The Virginia General Assembly passed a bill that will prohibit towns and cities from deciding how drones will be used in their communities. The bill, which has yet to be signed by the governor, is stirring up concern in Roanoke and the New River Valley where local legislators are opposed to the bill, saying it “undermines the public’s safety and privacy.”
The current debate reflects an old issue. Who has the right to determine local laws—local officials or state legislators? The Dillion Rule applies in the case: state law takes precedence over local law. And in the case of drone regulation the new legislation is acknowledging the FAA’s authority in regulating airspace.
The growing use of drones, both in business and for recreational use, has forced the FAA to play catch-up in setting regulations. In the absence of federal guidelines, states and localities created a patchwork of regulations—often in reaction to specific incidents. The establishment of uniform laws will allow owners, both hobbyists and commercial users, to know what they are dealing with and how to plan accordingly.
Michael Sievers, a lawyer with clients in the drone industry, believes the best way to attract drone businesses is by establishing uniform laws. “I do think it’s good for the state of Virginia and localities as far as being conducive environments for businesses looking either to provide drone services or make use of those services,” said Sievers, who’s with Richmond-based legal firm Hunton & Williams LLP.” (www.Roanoke.com, 3/20/16)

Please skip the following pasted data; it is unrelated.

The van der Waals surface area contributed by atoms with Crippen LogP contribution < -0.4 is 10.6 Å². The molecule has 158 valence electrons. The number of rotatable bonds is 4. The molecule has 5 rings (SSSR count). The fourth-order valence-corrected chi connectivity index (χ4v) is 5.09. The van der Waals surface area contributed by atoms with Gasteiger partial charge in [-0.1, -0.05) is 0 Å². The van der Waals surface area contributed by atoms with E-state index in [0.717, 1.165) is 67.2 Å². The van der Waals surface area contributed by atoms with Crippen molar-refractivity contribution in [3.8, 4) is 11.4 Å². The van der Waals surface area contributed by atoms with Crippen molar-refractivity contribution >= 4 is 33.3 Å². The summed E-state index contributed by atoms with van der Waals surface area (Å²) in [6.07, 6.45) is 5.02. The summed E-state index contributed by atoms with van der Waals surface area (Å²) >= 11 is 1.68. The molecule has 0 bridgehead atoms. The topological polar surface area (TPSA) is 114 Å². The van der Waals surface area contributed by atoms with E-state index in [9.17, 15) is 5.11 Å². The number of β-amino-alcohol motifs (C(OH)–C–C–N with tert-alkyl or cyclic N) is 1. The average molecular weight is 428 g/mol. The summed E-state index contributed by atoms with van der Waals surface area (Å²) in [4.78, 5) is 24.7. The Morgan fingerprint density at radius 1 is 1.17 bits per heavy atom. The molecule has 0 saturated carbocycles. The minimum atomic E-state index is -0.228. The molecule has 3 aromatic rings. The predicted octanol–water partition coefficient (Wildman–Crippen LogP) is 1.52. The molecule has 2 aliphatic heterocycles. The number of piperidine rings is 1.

Jayson Firebaugh, who operates a drone business in Virginia, sees the new bill as a positive step. He believes enforcement might be easier because authorities and hobbyists will not have to worry about different laws at each level of government. Firebaugh acknowledges not having seen the Virginia bill, “But it seems to me that they’re leaving all drone regulation at the federal level,” he said. “The federal government’s having a hard time regulating it as it is. Sending regulations down to the state level would make things much worse. The chance for conflicting information becomes a lot greater.” (www.Roanoke.com, 3/20/16)
The best way to ensure safety, and compliance, is to have as much uniformity in the laws and regulations as possible. Virginia’s legislation is a reasonable first step. Localities that seek to implement their own rules will only muddy the waters, and perhaps lead to more accidents and violations.
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